The error analysis and diagnostic capabilities of the Virtual Co-Pilot also provide the foundation for improved human-machine interaction in the case of errors in current multi-pilot operations. It is of enormous interest to find better solutions for complex error cases, in particular for errors which lead to numerous subsequent errors. Currently, pilots would be flooded with an extremely high number of error messages in such a case. For this reason, a system is to be developed which performs a consolidated system-error diagnosis and focuses on the remaining capabilities of the aircraft when displaying the errors. On the basis of these remaining capabilities, the Virtual Co-Pilot should then support the pilot(s) in making decisions, thereby taking into account boundary conditions such as weather and traffic circumstances. In order to make future automatic functions resilient to system errors (particularly sensor errors), it should also be capable of providing substitute values from the remaining sensors in the event of failure of individual sensors (analytical redundancy). In this context, the monitoring of the air data systems plays a particularly important role. Due to external environmental conditions (icing, congestion), air data measurements are more susceptible and have led to serious incidents in aviation in the past.
Support through a remote co-pilot
A further possibility for supporting the pilots is the Remote Co-Pilot concept. In the NICo project, this special type of ground-based support is being researched in parallel with the virtual co-pilot.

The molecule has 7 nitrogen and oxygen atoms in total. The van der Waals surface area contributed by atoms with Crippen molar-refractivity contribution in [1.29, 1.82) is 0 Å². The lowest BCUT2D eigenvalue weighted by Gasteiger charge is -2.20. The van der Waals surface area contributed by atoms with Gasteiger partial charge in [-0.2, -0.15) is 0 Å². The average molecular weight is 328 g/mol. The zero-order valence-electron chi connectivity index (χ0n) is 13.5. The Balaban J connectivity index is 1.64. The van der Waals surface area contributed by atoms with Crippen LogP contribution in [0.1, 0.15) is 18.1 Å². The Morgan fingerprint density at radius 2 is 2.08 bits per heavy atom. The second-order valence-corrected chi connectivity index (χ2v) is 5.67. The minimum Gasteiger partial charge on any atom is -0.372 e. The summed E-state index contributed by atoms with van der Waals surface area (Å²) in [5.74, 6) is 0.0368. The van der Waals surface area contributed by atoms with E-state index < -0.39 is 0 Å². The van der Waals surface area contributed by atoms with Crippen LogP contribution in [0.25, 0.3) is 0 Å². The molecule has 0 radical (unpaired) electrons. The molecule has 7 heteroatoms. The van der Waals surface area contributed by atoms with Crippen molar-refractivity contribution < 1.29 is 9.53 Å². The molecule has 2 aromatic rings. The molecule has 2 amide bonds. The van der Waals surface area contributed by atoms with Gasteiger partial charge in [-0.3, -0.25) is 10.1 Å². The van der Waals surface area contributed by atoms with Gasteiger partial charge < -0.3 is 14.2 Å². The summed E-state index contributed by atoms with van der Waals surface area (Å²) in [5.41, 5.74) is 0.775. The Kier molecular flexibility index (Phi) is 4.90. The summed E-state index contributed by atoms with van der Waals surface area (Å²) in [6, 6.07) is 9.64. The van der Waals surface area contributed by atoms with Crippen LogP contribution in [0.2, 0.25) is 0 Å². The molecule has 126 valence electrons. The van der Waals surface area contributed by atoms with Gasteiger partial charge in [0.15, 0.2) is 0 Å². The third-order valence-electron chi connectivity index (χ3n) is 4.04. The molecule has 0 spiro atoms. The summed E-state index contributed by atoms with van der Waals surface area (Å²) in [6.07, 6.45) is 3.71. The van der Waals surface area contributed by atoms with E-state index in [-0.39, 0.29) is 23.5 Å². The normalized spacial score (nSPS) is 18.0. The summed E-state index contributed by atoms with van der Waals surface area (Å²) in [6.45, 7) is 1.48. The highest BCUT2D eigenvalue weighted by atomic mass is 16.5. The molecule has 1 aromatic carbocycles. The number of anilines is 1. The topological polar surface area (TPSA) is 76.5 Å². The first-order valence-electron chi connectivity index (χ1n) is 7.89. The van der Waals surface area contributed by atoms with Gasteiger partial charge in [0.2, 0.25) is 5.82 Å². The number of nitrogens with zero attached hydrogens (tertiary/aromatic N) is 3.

Selected functions which have been identified as being particularly important and helpful for remote-pilot operations will be implemented as prototypes. The helpful functions will not only be developed for single-pilot operations in the long term but should also reduce the workload in current two-man cockpits. The use of a Remote Co-Pilot requires a re-thinking of the classic cockpit layout in the aircraft as well as the consideration of the necessary control station for the operator on the ground. The research into future human-machine interfaces and the development of optimised procedures form the focus.
One Remote Co-Pilot will be responsible for several single-pilot aircraft simultaneously. The remote-pilot centre will provide ground support for several aircraft. Questions regarding the optimal design of the centre, transfers of aircraft between the pilots, and emergency procedures will be addressed in NICo. Due to the physical separation between the pilots on the aircraft and on the ground, secure data-link communication is of crucial importance. Corresponding system requirements and safety assessments are being carried out. As the acquisition and exchange of information via data links between aircraft and ground - and also between several aircraft - are core components of the concepts in NICo, additional aspects of data security are also being considered.
The overall pilot-machine system and the requirements for pilots
NICo is intended to increase the performance of the overall pilot-machine system. For this purpose, the limits of human performance, the so-called "human performance envelope", are being addressed, whilst the acceptance of a Virtual Co-Pilot and/or the interaction of pilots and artificial intelligence in the cockpit is being considered and increased by means of suitable interaction mechanisms ("explainable AI").
The concepts predicted for NICo on the basis of current knowledge have a direct impact on the career development of a pilot. The "captain and first-officer relationship" will be dissolved and pilots will immediately be given full responsibility as single pilots. As a result, the requirements for the selection of suitable candidates will change. On the basis of surveys and simulator studies, the amended requirements profile for future pilots who will be working with the Virtual Co-Pilot or the Remote Co-Pilot will be defined.
During the course of NICo, several simulation campaigns with increasing complexity are planned in collaboration with professional pilots. Selected systems will then be demonstrated in flight tests with the ISTAR.
Institute of Flight Guidance (Coordinator)
Institute of Flight Systems
Institute of Aerospace Medicine
Institute of Communications and Navigation
Institute of Atmospheric Physics
Flight Experiments facility